Laurens van Apeldoorn
Hypothetical Consent and Political Obligations in the Philosophy of Thomas Hobbes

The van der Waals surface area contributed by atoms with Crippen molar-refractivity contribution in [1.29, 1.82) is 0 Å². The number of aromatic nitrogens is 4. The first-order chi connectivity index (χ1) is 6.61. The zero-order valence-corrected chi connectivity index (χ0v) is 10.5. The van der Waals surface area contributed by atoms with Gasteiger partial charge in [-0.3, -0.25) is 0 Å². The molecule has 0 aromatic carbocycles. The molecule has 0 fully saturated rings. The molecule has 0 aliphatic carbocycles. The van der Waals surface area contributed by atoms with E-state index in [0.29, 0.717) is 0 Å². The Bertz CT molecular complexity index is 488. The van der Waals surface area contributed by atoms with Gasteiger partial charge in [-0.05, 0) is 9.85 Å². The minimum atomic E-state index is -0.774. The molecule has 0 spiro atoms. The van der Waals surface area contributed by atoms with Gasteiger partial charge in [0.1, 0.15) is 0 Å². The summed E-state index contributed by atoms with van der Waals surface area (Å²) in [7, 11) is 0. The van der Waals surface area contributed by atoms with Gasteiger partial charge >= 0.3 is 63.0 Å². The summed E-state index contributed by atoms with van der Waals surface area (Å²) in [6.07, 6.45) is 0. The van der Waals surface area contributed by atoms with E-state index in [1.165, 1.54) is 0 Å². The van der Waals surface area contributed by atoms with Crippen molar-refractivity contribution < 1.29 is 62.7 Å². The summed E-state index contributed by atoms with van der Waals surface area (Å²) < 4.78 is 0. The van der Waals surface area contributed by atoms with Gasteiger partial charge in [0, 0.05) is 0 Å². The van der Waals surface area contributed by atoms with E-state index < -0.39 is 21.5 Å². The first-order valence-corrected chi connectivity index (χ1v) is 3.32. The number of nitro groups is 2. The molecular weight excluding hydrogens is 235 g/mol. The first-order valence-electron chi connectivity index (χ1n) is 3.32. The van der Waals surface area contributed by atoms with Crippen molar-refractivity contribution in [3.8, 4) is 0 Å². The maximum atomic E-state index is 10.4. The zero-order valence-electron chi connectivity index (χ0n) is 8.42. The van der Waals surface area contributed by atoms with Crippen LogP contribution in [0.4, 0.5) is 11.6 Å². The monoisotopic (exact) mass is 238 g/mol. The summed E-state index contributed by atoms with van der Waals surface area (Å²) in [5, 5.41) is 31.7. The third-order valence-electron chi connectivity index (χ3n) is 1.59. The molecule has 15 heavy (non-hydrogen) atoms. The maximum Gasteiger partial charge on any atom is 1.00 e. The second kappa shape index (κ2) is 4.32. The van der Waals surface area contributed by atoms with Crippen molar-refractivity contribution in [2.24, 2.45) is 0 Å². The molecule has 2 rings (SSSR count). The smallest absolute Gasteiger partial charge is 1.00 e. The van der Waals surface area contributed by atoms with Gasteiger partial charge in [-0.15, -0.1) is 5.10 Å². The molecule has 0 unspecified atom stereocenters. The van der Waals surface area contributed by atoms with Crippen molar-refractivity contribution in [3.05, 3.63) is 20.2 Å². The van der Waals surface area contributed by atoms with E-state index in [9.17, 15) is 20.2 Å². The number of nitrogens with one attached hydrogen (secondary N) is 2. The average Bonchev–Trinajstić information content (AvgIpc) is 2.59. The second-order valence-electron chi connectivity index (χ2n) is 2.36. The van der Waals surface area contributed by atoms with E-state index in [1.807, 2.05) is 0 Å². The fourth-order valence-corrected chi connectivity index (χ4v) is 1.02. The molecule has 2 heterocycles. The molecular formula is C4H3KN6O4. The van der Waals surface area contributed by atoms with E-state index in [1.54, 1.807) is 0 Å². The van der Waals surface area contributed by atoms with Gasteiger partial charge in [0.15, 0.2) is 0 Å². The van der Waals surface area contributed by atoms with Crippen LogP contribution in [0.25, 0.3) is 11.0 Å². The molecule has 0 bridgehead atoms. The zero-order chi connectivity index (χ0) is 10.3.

Hypothetical consent theory – the idea that moral principles can be deduced from what agents choose in a hypothetical choice situation – has often been criticized as a flawed account of state legitimacy because of its inability to show how individuals acquire political obligations. Ronald Dworkin, in particular, argues that it presents a vacuous argument in which the normative work is done by the independent principles to which the hypothetical actors subscribe, rather than by the hypothetical choices they make. This paper tries to rescue hypothetical consent theory from this objection, using a hypothetical consent interpretation of Thomas Hobbes’s argument for the legitimacy of the sovereign as an example.